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Compositional associations of time spent in sleep, sedentary behavior and physical activity with obesity measures in children

International Journal of Obesityvolume 42pages15081514 (2018) | Download Citation



The 24 h day is made up of four movement behaviors: sleep, sedentary behavior (SB), light intensity physical activity (LIPA), and moderate-to-vigorous physical activity (MVPA). Previous studies examining associations between movement behaviors and obesity have used flawed statistical methods that did not account for the co-dependent and compositional nature of movement behaviors. Our objective was to use compositional data analysis methods to investigate the relationships between movement behaviors and obesity measures among children.


Participants were 434 children aged 10–13 years. They wore an accelerometer for 7 days to determine time spent in SB, LIPA, and MVPA. Sleep duration was determined from the accelerometer and a log. The obesity measures were the body mass index, waist circumference, and fat mass index. Compositional data analysis was used to estimate whether the composition of movement behaviors was associated with obesity measures, and the extent to which changing time in movement behaviors within the movement behavior composition was associated with changes in obesity measures.


The composition of movement behaviors across the 24 h day was associated with all three obesity measures (p < 0.001). Relative to other movement behaviors, time spent in MVPA was negatively associated with obesity measures (p < 0.01), time spent in LIPA was positively associated with obesity measures (p < 0.05), while time spent in SB and sleep were not associated with obesity measures. The estimates suggested that an 18 min/day increase in MVPA, 21 min/day decrease in LIPA, 87 min/day decrease in SB, or 67 min/day increase in sleep relative to the remaining behaviors would be associated with a 0.1 unit decrease in BMI z-score.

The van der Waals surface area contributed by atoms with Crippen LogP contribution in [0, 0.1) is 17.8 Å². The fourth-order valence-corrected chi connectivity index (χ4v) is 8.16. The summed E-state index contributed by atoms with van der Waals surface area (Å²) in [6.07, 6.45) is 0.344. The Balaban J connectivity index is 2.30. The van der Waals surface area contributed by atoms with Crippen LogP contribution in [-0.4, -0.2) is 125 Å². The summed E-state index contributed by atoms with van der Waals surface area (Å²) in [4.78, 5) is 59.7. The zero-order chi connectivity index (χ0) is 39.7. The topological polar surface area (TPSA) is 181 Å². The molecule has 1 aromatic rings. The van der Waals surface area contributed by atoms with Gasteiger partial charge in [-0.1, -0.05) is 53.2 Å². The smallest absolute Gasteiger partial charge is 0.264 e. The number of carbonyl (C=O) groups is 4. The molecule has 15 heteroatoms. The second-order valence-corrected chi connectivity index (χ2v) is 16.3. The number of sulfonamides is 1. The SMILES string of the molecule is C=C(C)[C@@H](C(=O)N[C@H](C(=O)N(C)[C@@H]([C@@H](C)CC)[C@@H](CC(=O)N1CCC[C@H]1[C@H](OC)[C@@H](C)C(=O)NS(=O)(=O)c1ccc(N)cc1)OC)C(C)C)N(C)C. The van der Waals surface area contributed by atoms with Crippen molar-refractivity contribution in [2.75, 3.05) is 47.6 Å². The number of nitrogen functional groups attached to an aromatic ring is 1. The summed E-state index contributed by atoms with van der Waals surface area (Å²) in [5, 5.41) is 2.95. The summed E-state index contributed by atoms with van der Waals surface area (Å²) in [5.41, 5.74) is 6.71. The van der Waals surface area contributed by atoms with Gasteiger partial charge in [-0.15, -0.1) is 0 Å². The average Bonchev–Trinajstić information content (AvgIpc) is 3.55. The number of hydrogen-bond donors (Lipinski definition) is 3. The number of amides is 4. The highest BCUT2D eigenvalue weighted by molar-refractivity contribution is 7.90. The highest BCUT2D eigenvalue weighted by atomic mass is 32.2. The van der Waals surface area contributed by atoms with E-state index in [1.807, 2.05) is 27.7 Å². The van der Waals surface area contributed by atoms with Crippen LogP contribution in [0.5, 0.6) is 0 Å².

The composition of movement behaviors across the day is associated with obesity measures. The findings suggest that changing the movement behavior composition by increasing MVPA and decreasing LIPA would be the most effective approach for improving obesity measures.

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We would like to thank the participants for their commitment to the study, the project coordinator, and the many students who assisted with data collection, processing, and cleaning.


This research was funded by a grant from the Heart and Stroke Foundation of Canada.

Author information


  1. Department of Public Health Sciences, Queen’s University, Kingston, ON, Canada

    • Robert Talarico
    •  & Ian Janssen
  2. School of Kinesiology and Health Studies, Queen’s University, Kingston, ON, Canada

    • Ian Janssen


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The authors declare that they have no conflict of interest.

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Correspondence to Ian Janssen.

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